A mini-version of city leader Carrie Lam in pink cheongsam and pearls also joined the parade, alongside children dressed as local sports stars including bespectacled Hong Kong snooker player Ng On-yee and champion cyclist Sarah Lee.

The ability to withstand the blazing sun for hours during the parade was one of the requirements for being selected, said Wong.

Temperatures reached 34°C on Tuesday, the hottest parade day in 71 years, with children trying to keep cool using fans and umbrellas.

For five-year-old Hayden Kwok, it was a taste of fame.

"Many people will say hello to me. I can see myself on TV," he told AFP before the event, during which he was dressed as pro-democracy lawmaker Ted Hui.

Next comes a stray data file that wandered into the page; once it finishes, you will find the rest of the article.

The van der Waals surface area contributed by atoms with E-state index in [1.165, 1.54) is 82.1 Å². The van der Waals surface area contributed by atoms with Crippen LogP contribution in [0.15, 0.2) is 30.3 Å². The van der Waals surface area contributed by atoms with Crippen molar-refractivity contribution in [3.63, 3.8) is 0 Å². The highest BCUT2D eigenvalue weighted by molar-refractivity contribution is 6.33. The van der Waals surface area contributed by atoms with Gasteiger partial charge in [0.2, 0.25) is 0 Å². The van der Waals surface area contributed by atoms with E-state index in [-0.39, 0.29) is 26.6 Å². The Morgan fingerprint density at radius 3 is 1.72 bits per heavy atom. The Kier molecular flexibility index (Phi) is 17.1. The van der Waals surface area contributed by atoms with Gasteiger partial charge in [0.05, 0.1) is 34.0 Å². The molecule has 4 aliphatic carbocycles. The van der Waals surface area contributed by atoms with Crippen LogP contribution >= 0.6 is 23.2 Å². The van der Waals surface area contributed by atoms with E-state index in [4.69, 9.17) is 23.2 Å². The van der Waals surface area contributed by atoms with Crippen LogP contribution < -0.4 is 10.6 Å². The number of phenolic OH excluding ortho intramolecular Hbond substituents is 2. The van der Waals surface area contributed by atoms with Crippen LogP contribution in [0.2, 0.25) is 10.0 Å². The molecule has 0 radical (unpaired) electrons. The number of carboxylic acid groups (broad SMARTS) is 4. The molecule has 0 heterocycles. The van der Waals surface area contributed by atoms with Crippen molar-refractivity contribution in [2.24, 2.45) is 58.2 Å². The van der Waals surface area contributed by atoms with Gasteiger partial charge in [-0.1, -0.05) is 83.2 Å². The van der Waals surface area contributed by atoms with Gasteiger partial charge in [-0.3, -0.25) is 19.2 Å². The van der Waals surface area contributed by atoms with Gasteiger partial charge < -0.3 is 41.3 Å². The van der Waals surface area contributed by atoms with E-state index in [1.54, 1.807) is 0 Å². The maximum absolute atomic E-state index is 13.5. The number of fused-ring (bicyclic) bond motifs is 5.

Hayden's father Kwok Yu-tin said he wanted his children to inherit tradition through participation.

"Participation gives them a better understanding of what the tradition is and they can feel the atmosphere for themselves," he said. — AFP]]>
Lifestyle Tue, 22 May 2018 11:24:46 +0000 theSundaily 549541 at
Third of girls in South Asia miss school during periods
The study by WaterAid and Unicef also found many girls across the region — up to two-thirds in Sri Lanka — did not know about menstruation before starting their periods

Many schools in the region of more than 1.7 billion did not provide enough toilets for girls. This, coupled with a lack of access to proper sanitary pads, meaning students were choosing to stay at home during their periods.

"Girls have an irrevocable right to education, which is lost if they feel unable to attend lessons because of a lack of sanitary products or clean, private toilets at school," said Tim Wainwright, WaterAid chief executive, in a statement.